Casco: Cybernetic Love
BWH: Livin’ Up/Stop
Blackway With Helene (BWH): Music For Us
Decadance: On And On
‘Lectric Worker’s “Robot Is Systematic”/”The Garden”

Thirty two years too late (or too late to save anybody we lost and left behind), Italo Disco is big business, and you can tell by the number of rats and cockroaches rooting around in the morgue. Just when you can’t think any less of the vinyl houses, here’s one that will just warm your heart.

Ahead of a classy, legit reissue project of some of the best Italo records ever made by a label called Archivio Fonografico Moderno, the scum that populate the margins (or I’d like to think it’s just the margins) of the vinyl reissue market have rushed several bootlegs of the same records out the door.

These add nothing in the way of consumer choice – in fact, the knock-offs are actually more expensive than the genuine item. The plan, apparently, is to get the fakes to market first, capitalize on reviews like this one and fool a few people into blowing $25 for a counterfeit vinyl rip rather than wait a couple of months and get a genuine remastered record for a lower price (most, after currency conversion, range from $16 to $22).

It’s beyond me why record buyers would go along with this unless they don’t know better. Or why sellers wouldn’t wait a couple of months once they knew a better version was coming – a version which at least carries with it the radical notion that the original artist and/or writer will get paid for it.

Among Archivio’s 2014 releases are four from Stefano Zito, who I profiled four months ago in “House of Music“, an article about the rise and fall of probably the greatest Italo Disco label ever. Those include Mr. Master’s “A Dog In The Night”, “New Life/Follow Me” and probably the greatest overall Italo record for my money, “Livin’ Up/Stop”. The legit reissues also include gorgeous full color picture sleeves.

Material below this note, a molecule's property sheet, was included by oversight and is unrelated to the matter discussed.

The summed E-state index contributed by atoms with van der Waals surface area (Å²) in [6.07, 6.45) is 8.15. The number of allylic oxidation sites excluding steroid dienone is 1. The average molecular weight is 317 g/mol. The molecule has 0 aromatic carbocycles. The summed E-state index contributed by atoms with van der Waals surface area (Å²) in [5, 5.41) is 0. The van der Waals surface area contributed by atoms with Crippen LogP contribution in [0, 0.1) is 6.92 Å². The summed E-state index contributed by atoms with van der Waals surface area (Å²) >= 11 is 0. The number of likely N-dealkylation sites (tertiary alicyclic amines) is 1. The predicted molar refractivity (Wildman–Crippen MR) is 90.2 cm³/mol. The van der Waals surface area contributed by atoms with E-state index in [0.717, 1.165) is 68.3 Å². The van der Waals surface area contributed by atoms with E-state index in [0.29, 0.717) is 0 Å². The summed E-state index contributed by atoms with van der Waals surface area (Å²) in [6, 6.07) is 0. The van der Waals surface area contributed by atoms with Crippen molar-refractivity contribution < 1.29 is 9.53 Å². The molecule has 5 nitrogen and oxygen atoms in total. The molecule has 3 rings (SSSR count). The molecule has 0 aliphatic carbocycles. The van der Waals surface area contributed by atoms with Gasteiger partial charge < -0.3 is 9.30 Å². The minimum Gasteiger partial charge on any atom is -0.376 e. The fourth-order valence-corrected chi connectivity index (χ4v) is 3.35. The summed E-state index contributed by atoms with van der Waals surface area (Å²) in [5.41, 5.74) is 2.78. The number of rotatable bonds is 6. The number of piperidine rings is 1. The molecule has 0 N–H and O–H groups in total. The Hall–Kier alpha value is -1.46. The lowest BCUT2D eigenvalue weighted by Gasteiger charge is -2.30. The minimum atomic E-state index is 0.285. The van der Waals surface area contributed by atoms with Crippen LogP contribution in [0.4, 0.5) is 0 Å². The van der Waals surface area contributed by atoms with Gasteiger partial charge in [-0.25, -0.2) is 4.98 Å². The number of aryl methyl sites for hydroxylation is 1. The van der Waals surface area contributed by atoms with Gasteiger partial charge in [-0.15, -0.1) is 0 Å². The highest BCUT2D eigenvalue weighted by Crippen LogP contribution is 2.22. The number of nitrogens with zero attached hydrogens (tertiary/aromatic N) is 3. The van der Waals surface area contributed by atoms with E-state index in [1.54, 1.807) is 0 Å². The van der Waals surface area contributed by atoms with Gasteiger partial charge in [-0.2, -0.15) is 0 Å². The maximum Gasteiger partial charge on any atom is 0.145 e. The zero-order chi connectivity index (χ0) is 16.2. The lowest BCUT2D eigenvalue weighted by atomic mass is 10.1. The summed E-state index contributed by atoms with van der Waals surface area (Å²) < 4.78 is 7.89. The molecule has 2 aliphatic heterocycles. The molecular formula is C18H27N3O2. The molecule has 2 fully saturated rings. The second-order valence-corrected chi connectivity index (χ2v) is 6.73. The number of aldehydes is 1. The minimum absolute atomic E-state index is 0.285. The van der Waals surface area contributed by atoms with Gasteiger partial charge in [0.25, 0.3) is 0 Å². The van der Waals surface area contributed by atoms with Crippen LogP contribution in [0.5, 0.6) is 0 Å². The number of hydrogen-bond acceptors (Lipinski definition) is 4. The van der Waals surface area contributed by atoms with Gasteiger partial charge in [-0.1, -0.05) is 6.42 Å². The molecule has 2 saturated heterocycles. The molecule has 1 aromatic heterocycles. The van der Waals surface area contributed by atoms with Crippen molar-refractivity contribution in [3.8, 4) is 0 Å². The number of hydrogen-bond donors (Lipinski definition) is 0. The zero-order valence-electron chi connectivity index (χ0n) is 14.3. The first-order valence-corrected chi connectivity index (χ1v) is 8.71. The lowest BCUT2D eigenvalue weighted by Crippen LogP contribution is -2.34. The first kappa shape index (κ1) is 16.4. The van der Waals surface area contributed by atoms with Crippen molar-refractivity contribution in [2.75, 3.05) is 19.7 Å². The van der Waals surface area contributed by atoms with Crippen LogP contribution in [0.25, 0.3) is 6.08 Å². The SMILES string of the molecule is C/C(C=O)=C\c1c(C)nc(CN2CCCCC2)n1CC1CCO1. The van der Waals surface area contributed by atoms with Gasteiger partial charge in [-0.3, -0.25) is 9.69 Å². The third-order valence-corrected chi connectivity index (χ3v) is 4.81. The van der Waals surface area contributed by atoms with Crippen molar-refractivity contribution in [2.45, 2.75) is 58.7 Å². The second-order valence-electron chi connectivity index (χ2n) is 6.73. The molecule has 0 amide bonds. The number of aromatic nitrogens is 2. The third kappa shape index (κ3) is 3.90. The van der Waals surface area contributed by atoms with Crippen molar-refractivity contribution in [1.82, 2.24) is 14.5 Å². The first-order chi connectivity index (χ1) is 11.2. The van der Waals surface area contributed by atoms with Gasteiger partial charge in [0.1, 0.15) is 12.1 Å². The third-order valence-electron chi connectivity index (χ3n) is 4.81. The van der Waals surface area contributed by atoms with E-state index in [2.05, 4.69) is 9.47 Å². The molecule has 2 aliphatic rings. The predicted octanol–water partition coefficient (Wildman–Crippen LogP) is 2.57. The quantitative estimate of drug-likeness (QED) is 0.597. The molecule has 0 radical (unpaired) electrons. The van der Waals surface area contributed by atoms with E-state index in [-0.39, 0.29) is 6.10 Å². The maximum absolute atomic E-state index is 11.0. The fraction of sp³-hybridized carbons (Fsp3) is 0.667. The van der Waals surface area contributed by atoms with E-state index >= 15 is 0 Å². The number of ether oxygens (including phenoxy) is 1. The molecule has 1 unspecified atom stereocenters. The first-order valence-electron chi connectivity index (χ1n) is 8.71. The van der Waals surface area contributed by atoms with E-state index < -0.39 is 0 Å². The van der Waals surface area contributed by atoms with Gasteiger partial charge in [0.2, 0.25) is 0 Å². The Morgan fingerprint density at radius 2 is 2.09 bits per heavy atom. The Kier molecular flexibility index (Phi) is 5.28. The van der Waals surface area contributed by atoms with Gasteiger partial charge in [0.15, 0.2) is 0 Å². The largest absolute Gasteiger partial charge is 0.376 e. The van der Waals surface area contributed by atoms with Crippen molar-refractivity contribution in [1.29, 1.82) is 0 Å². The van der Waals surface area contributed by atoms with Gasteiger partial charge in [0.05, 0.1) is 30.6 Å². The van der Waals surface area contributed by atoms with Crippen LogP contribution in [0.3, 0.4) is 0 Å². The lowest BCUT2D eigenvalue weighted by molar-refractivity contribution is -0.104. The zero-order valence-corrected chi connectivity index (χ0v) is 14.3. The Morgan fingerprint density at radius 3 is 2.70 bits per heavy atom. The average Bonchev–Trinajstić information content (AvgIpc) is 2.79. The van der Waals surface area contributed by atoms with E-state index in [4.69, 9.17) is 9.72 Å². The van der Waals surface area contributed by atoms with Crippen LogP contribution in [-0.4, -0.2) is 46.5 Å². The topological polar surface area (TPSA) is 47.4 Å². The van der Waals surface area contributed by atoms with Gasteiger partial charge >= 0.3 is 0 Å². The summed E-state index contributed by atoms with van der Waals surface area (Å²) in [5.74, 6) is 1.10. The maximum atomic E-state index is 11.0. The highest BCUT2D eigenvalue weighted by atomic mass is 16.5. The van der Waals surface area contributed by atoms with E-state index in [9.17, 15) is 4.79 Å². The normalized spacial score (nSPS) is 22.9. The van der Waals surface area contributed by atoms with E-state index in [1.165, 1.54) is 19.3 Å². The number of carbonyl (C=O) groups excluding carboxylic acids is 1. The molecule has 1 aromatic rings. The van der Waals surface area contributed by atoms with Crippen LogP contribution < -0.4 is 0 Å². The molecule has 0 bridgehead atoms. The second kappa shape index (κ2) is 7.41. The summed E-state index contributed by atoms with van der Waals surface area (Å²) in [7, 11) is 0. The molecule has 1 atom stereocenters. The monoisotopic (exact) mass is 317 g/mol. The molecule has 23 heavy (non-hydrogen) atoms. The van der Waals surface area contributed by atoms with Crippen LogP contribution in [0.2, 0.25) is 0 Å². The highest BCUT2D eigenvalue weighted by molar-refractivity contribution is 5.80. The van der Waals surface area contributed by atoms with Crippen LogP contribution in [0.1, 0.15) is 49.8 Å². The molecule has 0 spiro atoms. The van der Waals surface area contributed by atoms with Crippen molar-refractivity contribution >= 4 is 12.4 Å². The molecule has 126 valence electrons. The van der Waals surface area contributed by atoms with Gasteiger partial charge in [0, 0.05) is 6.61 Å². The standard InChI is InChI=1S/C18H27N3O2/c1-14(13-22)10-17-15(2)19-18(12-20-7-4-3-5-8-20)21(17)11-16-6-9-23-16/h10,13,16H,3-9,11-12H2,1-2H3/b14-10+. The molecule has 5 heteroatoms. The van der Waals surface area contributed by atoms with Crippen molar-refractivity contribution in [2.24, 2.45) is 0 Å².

House of Music: Stefano Zito and The Sudden Life & Death of the World’s Greatest Italo Label
Dance Music’s Forgotten Master: Stefano Pulga]

This alone would be noteworthy, but it only scratches the surface of Archivio’s output this year. Also of interest is what some consider the DNA ancestor of everything, ‘Lectric Worker’s “Robot Is Systematic” (on the flip is the lesser known but invincible “The Garden”) and Decadance, another project from Franco Rago and Gigi Farina of ‘Lectric Workers.

I’m not sure how far or how deep Archivio is going to go: there was a lot of junk Italo released back in the day, and so far the tracks released are all fairly well-known among Italo heads. Consolation: so far there isn’t one record here that isn’t wonderful.


  1. ‘Sleazy Bootleggers’ hmmm, like none of us ‘ever’ played Booty’s in the early 90’s! They used to fetch huge money in places like Vinyl Exchange in Manchester, I still own quite a few, why is it different now? Bootlegs were as much a part of the house music scene as the initial Blackburn raves and the ever hallowed Hacienda. The irony should not be lost that here, that these tracks have been released and then bootied again. Don’t revel in the glory of the past without appreciating what went with it. Ps I was never a bootlegger.

    • Pretty hard to argue it’s being done for the love of music when a cheaper, legit and overall better product is coming out a few months later.

      Edited: Not that you argued that, but there’s literally zero value here other than making a few bucks off confusing the consumer.

      • Yeh I can see that, the one big difference here is the booties are out pre-release, as in the day they were out afterwards due to very small runs of the original vinyls which were cut by folks on a tiny budget at the time, the booties coming out to satisfy a demand that couldn’t possibly be sated by legitimate means at your local vinyl store unless you knew the faces at the time, I agree with you the motive here appears to be money, but the romantic in me is thinking but maybe the guys doing it were also around at the time and are relating to that, perhaps not, either way it’s brought back some great memories, searching for tracks on 12″ with a list scrawled on a bit of paper from numerous nights out, only to find 2 of them on either side of a white carded 12″ stamped with a smiley face. Happy days indeed.

Comments are closed.